Crises come in infinite shapes, sizes and levels of severity. Some are huge and disastrous like a plane crash, fire or earthquake; some evolve slowly like a government investigation or accusations from a disgruntled employee; and some happen fast and nasty like a surgeon botching an operation or a company's CEO getting arrested for DWI.
And if you don't have a crisis communications plan in place to minimize their impact, all crises have the potential to irreparably damage your organization's image and reputation, says communications expert Brian Salisbury at www.briansquill.com (who also happens to be a former Electrical Wholesaling editor). The damage can come due to:
- Extensive negative media coverage
- Significant business disruptions
- Severe public scrutiny and exposure
- Political, legal and financial repercussions
A crisis communications plan serves as an insurance policy for preserving your organization's positive image.
With a plan in place, you're positioned to follow the three-part Golden Rule of crisis communications:
- Tell it all,
- Tell it fast,
- Tell the truth.
Just as important, if your plan is ready to go when a crisis hits, you can immediately devote crucial time to communicating rather than wringing your hands and cogitating over what to do first.
Developing a crisis communications plan is a time-consuming, detailed process. You must be aware of and prepare for all contingencies. One of the primary ways to accomplish this is by interviewing your organization's key people to learn what might go wrong and why.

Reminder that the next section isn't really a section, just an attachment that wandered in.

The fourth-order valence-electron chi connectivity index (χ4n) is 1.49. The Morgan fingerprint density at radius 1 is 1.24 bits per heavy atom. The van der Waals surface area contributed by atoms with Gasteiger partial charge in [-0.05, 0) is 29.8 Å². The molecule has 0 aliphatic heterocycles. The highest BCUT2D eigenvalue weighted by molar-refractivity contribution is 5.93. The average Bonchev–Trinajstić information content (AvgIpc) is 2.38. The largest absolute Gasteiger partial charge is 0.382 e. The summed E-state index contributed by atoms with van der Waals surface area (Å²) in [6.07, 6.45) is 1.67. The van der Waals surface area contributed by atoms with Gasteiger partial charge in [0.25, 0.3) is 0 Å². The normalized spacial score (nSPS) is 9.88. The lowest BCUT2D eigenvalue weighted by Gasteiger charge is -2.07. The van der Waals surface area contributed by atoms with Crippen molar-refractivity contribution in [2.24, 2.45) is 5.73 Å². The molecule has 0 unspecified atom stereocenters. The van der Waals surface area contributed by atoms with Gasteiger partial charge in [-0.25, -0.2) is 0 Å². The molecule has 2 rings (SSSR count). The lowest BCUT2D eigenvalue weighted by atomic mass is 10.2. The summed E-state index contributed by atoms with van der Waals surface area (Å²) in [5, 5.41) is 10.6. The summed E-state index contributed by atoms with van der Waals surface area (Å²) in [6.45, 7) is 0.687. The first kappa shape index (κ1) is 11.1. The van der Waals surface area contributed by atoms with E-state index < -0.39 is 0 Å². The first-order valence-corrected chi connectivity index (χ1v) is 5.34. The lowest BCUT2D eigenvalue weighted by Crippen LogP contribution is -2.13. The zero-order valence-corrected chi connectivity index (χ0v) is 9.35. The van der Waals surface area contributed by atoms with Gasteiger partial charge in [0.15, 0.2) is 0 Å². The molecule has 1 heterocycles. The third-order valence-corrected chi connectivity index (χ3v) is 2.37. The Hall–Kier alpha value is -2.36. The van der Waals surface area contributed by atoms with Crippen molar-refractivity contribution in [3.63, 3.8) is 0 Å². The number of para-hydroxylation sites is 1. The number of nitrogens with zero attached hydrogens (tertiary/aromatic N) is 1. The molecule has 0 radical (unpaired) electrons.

With this information, you can create a vulnerability assessment. This would include all possible crisis scenarios and the communications elements necessary for each — such as press releases and statements to the public.
After listing all scenarios, you'd develop individual written statements or explanations intended for each critical audience if a particular crisis actually hits. Leave space in each script to add the who, what, when, where, why and how prior to your spokesperson's verbatim delivery during the actual crisis.
The hands-on action portion of your plan must be “chimp easy” to read and implement.
Remember, this is not a policy statement. It's a working document — essentially a template — that your crisis team will turn to when alarms are ringing, the media is calling, information is sketchy and your company's reputation is at stake.
Your plan should guide you through each hour of the event and enable the crisis team to clearly:
Identify the crisis
Identify all parties who should be informed of the situation.
Communicate the facts concerning the crisis
Communicate your organization's concern for human life and public safety
Communicate your action plan
Maintain order within your organization
Maintain the public's confidence in your organization
Maintain your organizations positive public image and reputation.
That's a lot to communicate. So it is important to have everything pre-written and blessed so you can deliver your messages quickly and effectively when it counts. Plan your work then work your plan.
For more of Salisbury's “Public Relations Pearls of Wisdom,” go to www.briansquill.com.
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